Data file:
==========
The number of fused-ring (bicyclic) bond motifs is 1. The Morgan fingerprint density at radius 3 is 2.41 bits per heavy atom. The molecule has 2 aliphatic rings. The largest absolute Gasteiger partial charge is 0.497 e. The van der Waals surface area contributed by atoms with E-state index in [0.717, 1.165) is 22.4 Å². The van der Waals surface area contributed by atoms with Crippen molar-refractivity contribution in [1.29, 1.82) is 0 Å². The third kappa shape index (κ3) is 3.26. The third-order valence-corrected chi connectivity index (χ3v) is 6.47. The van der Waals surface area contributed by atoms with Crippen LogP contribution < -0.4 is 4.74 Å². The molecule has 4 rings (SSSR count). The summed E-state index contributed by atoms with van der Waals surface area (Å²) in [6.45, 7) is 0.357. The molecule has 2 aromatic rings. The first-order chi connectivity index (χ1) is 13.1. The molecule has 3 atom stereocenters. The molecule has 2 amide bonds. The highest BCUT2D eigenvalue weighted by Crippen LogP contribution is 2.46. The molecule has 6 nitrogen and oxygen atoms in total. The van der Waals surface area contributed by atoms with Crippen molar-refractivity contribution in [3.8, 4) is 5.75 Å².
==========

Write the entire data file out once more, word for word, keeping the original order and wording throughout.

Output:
The number of fused-ring (bicyclic) bond motifs is 1. The Morgan fingerprint density at radius 3 is 2.41 bits per heavy atom. The molecule has 2 aliphatic rings. The largest absolute Gasteiger partial charge is 0.497 e. The van der Waals surface area contributed by atoms with E-state index in [0.717, 1.165) is 22.4 Å². The van der Waals surface area contributed by atoms with Crippen molar-refractivity contribution in [1.29, 1.82) is 0 Å². The third kappa shape index (κ3) is 3.26. The third-order valence-corrected chi connectivity index (χ3v) is 6.47. The van der Waals surface area contributed by atoms with Crippen LogP contribution < -0.4 is 4.74 Å². The molecule has 4 rings (SSSR count). The summed E-state index contributed by atoms with van der Waals surface area (Å²) in [6.45, 7) is 0.357. The molecule has 2 aromatic rings. The first-order chi connectivity index (χ1) is 13.1. The molecule has 3 atom stereocenters. The molecule has 2 amide bonds. The highest BCUT2D eigenvalue weighted by Crippen LogP contribution is 2.46. The molecule has 6 nitrogen and oxygen atoms in total. The van der Waals surface area contributed by atoms with Crippen molar-refractivity contribution in [3.8, 4) is 5.75 Å².